Jamaica: hope is on horizon


Thoughts of Jamaica conjure images of a gorgeous beach at sunset, a place to vacation and get away. In this same tropical locale, Claretian Father Tom McGann and his brother priests face serious challenges: crime, poverty, desperation.

The Claretians in the Jamaican mission have struggled for centuries with the effects of poverty. In the aftermath of September 11th, the tourist trade-Jamaica's main industry-suffered too, adding to the poor economy.

"I'd like others to know that there's a great need here," explains Father McGann, C.M.F., pastor of two parishes in the Eastern Province Claretian Mission in Kingston, Jamaica. "The United States is a very blessed country, and we have a responsibility to share what we have with others."

Poverty in the Claretian parishes is rampant. Some people live in the dump area of Kingston where they comb through the trash, or in an old shantytown. "I met a woman who grew up there and has six children," says Father McGann. "Her little shack was about 10 by 13 feet."

The Claretians staff their two parishes in a country where Catholicism is the minority, and in some circles not accepted. For the 350 parishioners at Our Lady of Angels Parish and St. John the Baptist Parish, the Claretians accept the risks of living in these communities to minister among these people who yearn to hear God's word.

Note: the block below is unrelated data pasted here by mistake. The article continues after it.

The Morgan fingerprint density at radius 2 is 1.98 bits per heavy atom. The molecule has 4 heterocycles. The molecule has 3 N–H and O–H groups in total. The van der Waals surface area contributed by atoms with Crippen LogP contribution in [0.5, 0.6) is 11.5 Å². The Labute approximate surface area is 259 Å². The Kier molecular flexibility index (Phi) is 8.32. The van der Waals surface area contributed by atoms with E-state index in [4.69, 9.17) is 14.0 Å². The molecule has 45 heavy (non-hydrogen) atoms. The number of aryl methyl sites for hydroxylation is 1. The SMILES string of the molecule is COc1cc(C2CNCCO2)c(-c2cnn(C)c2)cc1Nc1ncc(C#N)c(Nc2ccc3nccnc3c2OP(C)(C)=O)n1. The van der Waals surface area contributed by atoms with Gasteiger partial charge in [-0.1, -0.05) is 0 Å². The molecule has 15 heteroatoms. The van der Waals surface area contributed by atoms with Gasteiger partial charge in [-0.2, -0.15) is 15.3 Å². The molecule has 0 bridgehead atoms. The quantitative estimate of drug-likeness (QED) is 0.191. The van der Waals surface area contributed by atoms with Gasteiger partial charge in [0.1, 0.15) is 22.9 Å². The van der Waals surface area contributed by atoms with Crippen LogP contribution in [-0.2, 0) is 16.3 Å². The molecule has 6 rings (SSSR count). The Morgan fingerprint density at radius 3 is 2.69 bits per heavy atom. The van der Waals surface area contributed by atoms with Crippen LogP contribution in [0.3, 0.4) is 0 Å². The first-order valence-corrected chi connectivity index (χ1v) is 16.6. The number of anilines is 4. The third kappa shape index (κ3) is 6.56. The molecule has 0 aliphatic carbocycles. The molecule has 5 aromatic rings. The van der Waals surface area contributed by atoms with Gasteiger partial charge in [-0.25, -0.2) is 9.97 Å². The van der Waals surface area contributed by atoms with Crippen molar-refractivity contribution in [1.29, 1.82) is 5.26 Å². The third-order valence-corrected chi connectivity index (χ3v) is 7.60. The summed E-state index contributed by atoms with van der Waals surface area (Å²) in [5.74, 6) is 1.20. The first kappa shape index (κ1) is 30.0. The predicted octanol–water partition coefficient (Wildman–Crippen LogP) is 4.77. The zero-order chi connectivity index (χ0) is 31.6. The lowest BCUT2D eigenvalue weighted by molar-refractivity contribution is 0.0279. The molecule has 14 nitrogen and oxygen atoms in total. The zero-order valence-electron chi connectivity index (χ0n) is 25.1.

On the harsh streets of Kingston, it's easy for people to lose hope. The Claretian hopeful presence is much like the presence of St. Jude in the lives of devotees-steadfast, responsive, and loving. Daily life for the Claretians involves ministering to scores of schoolchildren, traveling on Sundays to local parishes that do not have permanent pastors, and teaching at local schools. "The Claretian understanding is that you do whatever you can to promote the Gospel with whatever means available," says Father McGann.

"In this ministry, I've learned two things: to be ever more sensitive to the needs of the people, and to recognize just how different the ministry in the States is. The people in the States have so much more than what the people here in Jamaica have. But the spirits here are strong."

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